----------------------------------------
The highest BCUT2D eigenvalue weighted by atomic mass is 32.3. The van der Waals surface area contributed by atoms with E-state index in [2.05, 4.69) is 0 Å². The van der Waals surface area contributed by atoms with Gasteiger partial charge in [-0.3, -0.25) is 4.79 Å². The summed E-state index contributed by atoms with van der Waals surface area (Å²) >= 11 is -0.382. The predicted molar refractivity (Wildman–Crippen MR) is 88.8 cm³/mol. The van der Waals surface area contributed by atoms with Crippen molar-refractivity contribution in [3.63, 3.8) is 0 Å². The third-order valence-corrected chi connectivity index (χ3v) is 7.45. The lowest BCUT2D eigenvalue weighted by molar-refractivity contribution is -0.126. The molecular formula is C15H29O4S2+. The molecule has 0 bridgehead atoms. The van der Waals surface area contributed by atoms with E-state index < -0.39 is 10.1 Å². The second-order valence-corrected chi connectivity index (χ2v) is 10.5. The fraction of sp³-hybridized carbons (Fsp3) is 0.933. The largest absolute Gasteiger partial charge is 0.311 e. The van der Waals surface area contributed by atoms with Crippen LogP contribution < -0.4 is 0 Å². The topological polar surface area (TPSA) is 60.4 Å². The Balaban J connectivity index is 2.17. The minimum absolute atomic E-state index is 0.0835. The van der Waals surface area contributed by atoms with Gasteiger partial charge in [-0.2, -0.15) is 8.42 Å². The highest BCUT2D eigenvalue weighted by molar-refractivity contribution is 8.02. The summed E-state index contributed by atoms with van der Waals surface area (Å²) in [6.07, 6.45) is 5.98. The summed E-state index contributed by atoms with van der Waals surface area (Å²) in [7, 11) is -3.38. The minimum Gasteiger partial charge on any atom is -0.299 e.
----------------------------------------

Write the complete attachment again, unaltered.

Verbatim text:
The highest BCUT2D eigenvalue weighted by atomic mass is 32.3. The van der Waals surface area contributed by atoms with E-state index in [2.05, 4.69) is 0 Å². The van der Waals surface area contributed by atoms with Gasteiger partial charge in [-0.3, -0.25) is 4.79 Å². The summed E-state index contributed by atoms with van der Waals surface area (Å²) >= 11 is -0.382. The predicted molar refractivity (Wildman–Crippen MR) is 88.8 cm³/mol. The van der Waals surface area contributed by atoms with Crippen molar-refractivity contribution in [3.63, 3.8) is 0 Å². The third-order valence-corrected chi connectivity index (χ3v) is 7.45. The lowest BCUT2D eigenvalue weighted by molar-refractivity contribution is -0.126. The molecular formula is C15H29O4S2+. The molecule has 0 bridgehead atoms. The van der Waals surface area contributed by atoms with E-state index < -0.39 is 10.1 Å². The second-order valence-corrected chi connectivity index (χ2v) is 10.5. The fraction of sp³-hybridized carbons (Fsp3) is 0.933. The largest absolute Gasteiger partial charge is 0.311 e. The van der Waals surface area contributed by atoms with Crippen LogP contribution < -0.4 is 0 Å². The topological polar surface area (TPSA) is 60.4 Å². The Balaban J connectivity index is 2.17. The minimum absolute atomic E-state index is 0.0835. The van der Waals surface area contributed by atoms with Gasteiger partial charge in [-0.2, -0.15) is 8.42 Å². The highest BCUT2D eigenvalue weighted by molar-refractivity contribution is 8.02. The summed E-state index contributed by atoms with van der Waals surface area (Å²) in [6.07, 6.45) is 5.98. The summed E-state index contributed by atoms with van der Waals surface area (Å²) in [7, 11) is -3.38. The minimum Gasteiger partial charge on any atom is -0.299 e.